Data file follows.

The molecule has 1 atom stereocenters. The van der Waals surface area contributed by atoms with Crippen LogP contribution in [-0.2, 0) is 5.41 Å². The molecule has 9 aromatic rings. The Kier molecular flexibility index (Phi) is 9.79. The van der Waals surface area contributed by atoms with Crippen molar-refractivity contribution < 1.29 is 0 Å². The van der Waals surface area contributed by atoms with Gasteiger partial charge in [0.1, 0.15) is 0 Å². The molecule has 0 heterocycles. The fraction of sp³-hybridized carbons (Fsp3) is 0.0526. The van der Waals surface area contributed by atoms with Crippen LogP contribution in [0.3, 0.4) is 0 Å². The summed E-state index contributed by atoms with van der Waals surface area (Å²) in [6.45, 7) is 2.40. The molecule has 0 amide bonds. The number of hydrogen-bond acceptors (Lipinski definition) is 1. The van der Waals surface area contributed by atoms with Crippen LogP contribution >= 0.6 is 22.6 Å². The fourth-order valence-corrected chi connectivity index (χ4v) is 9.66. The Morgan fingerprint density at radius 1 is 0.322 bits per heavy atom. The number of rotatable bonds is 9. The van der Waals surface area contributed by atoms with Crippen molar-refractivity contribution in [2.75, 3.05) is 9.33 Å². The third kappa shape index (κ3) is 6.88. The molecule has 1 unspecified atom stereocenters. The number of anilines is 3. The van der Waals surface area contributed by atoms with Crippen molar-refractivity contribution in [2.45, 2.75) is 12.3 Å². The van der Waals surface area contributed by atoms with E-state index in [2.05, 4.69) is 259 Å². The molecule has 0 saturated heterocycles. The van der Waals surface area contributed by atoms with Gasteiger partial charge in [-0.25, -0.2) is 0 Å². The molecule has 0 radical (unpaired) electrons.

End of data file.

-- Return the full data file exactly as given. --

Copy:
The molecule has 1 atom stereocenters. The van der Waals surface area contributed by atoms with Crippen LogP contribution in [-0.2, 0) is 5.41 Å². The molecule has 9 aromatic rings. The Kier molecular flexibility index (Phi) is 9.79. The van der Waals surface area contributed by atoms with Crippen molar-refractivity contribution < 1.29 is 0 Å². The van der Waals surface area contributed by atoms with Gasteiger partial charge in [0.1, 0.15) is 0 Å². The molecule has 0 heterocycles. The fraction of sp³-hybridized carbons (Fsp3) is 0.0526. The van der Waals surface area contributed by atoms with Crippen LogP contribution in [0.3, 0.4) is 0 Å². The summed E-state index contributed by atoms with van der Waals surface area (Å²) in [6.45, 7) is 2.40. The molecule has 0 amide bonds. The number of hydrogen-bond acceptors (Lipinski definition) is 1. The van der Waals surface area contributed by atoms with Crippen LogP contribution >= 0.6 is 22.6 Å². The fourth-order valence-corrected chi connectivity index (χ4v) is 9.66. The Morgan fingerprint density at radius 1 is 0.322 bits per heavy atom. The number of rotatable bonds is 9. The van der Waals surface area contributed by atoms with Crippen molar-refractivity contribution in [2.75, 3.05) is 9.33 Å². The third kappa shape index (κ3) is 6.88. The molecule has 1 unspecified atom stereocenters. The number of anilines is 3. The van der Waals surface area contributed by atoms with Crippen molar-refractivity contribution in [2.45, 2.75) is 12.3 Å². The van der Waals surface area contributed by atoms with E-state index in [2.05, 4.69) is 259 Å². The molecule has 0 saturated heterocycles. The van der Waals surface area contributed by atoms with Gasteiger partial charge in [-0.25, -0.2) is 0 Å². The molecule has 0 radical (unpaired) electrons.